Michigan 2012 Map by City and Town
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Author Topic: Michigan 2012 Map by City and Town  (Read 8630 times)
ElectionAtlas
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« on: January 16, 2014, 04:45:01 PM »
« edited: January 17, 2014, 04:08:56 PM by Dave Leip »

Michigan 2012 Presidential Election Results Map by City and Township



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CandidatePartyCities&Towns Won
RomneyRepublican
1,133
ObamaDemocratic
382
TiesRep-Dem
8

Municipalities with the largest populations voted overwhelmingly Democratic, with Obama/Biden winning nine of the top ten (Detroit, Grand Rapids, Warren, Ann Arbor, Sterling Heights, Clinton, Lansing, Canton, Farmington Hills; Romney won Livonia) with a net margin of 385,875 votes.  In the city of Detroit alone, Obama/Biden won 97.6% to 2.1%, a marg724 votes.
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ElectionsGuy
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« Reply #1 on: January 16, 2014, 11:28:58 PM »
« Edited: January 17, 2014, 01:57:48 PM by Dave Leip »

Awesome! There's a HUGE republican swing in non-Detriot areas, much like Wisconsin, Illinois, and Indiana. Compare that to 2008 (unfortunately here, you can't see 10 point increments, but it gives you an idea of 2008 --> 2012.

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ElectionAtlas
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« Reply #2 on: January 16, 2014, 11:53:54 PM »

Here is the swing map from 2008-2012


Actually a Democratic swing in the city of Detroit and several surrounding cities.

Detroit actually went from a margin of 94.3% D-R in 2008 to 95.5% in 2012!
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Miles
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« Reply #3 on: January 17, 2014, 12:19:09 AM »

Thanks, Dave!
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dmmidmi
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« Reply #4 on: January 17, 2014, 07:57:07 AM »

Excellent work!

I wonder what accounted for the heavy Republican swing in the Thumb and much of the UP. It looks like a significant chunk of the Lake Michigan shoreline, stretching from about Hart to Holland (or just north of), saw a fairly heavy swing, as well.
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Sol
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« Reply #5 on: January 18, 2014, 11:05:39 AM »

Obama overperformed hugely in the rural Midwest- 2012 was a correction of that.
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DS0816
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« Reply #6 on: February 19, 2014, 04:38:42 PM »

How much is it to pay for this?

Is it a good idea just to buy a premium-level subscription?
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Cranberry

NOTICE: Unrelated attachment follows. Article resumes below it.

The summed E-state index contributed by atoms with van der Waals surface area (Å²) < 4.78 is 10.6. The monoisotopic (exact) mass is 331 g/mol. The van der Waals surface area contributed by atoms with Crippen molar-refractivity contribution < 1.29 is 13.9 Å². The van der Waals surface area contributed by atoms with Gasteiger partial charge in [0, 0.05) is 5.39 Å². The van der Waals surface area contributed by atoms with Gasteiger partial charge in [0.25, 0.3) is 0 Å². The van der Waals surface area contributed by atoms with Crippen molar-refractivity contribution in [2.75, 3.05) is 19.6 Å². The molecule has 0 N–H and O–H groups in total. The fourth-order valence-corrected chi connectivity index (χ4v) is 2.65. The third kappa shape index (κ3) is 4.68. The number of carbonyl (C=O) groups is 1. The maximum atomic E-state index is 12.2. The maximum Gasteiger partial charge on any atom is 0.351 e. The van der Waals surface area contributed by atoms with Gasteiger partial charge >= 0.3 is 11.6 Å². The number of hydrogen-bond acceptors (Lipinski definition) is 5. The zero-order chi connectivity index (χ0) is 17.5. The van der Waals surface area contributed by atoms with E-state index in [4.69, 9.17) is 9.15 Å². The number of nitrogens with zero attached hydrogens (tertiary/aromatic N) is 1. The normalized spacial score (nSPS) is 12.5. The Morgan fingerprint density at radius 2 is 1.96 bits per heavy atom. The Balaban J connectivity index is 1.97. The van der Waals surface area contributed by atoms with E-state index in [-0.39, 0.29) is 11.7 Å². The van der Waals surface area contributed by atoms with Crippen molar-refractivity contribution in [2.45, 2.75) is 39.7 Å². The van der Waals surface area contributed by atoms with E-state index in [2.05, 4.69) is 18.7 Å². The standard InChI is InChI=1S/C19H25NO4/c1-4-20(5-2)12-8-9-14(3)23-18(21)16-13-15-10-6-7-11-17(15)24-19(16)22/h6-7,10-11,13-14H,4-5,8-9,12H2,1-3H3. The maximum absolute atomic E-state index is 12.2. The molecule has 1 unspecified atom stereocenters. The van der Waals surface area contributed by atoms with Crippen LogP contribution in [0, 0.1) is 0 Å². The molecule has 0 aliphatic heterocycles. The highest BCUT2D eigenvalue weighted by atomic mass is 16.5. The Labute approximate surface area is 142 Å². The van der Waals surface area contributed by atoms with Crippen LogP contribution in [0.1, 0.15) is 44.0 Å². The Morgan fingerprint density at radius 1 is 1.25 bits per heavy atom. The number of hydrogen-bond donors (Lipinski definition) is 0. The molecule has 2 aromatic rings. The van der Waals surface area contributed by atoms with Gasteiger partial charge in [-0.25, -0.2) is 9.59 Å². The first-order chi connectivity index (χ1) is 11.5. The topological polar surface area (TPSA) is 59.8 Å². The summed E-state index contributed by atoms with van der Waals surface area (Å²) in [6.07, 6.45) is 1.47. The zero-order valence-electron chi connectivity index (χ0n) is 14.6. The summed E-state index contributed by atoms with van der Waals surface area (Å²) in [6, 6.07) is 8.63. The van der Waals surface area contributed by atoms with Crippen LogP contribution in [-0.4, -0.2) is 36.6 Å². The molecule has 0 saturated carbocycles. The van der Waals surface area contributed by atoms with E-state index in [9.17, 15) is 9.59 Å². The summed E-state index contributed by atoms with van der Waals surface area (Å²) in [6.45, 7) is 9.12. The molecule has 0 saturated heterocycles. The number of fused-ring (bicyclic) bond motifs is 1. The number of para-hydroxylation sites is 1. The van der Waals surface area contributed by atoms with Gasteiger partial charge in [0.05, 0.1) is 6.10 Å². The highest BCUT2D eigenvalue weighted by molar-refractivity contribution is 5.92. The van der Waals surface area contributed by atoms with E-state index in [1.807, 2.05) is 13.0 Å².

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« Reply #7 on: February 20, 2014, 01:10:57 PM »

Is there any reason in particular (besides the over performance of Obama in 2008) why there was such a huge swing especially in the southern peninsula?
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SingingAnalyst
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« Reply #8 on: May 02, 2015, 07:02:22 PM »

Is there any reason in particular (besides the over performance of Obama in 2008) why there was such a huge swing especially in the southern peninsula?
Romney was born and rised in MI. in the wealthier parts of Oakland Co he was up nearly 10% over McCain. He also appears to have gained in the Upper Peninsula, perhaps due a backlash against Congressman Bart Stupak's support of the ACA.
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Fuzzybigfoot
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« Reply #9 on: July 23, 2015, 10:29:41 PM »

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« Reply #10 on: August 14, 2015, 05:37:16 PM »

Excellent work!

I wonder what accounted for the heavy Republican swing in the Thumb and much of the UP. It looks like a significant chunk of the Lake Michigan shoreline, stretching from about Hart to Holland (or just north of), saw a fairly heavy swing, as well.

Old thread being resurrected. Several reasons.

Bush was severely disliked in 2008 in Michigan. GOP cratered in rural areas here in 2006. 2008 was only slightly better.

McCain ran the worst campaign I've ever seen. He infamously quit Michigan and undercut any ground came there was. (Rove ran his trap too in 2012, but that was Rove more than the others)

Up north, a lot of people just stayed home. Romney did worse than McCain in terms of raw votes in some rural areas, but won the same county against Obama where Obama won the county against McCain. The UP is moving a bit to the right (it voted for Dukakis). It's taken a beating in its main industries (Mining, Timber, Corrections) and it's also socially conservative on life and firearms issues. I think Stupak would however still be in congress if he didn't retire. The D bench was decimated in Northern Michigan overall in 2010. Marquette is still dem (unions and NMU) and Gogebic County is still yellow dog, maybe due to the Duluth/Superior influence.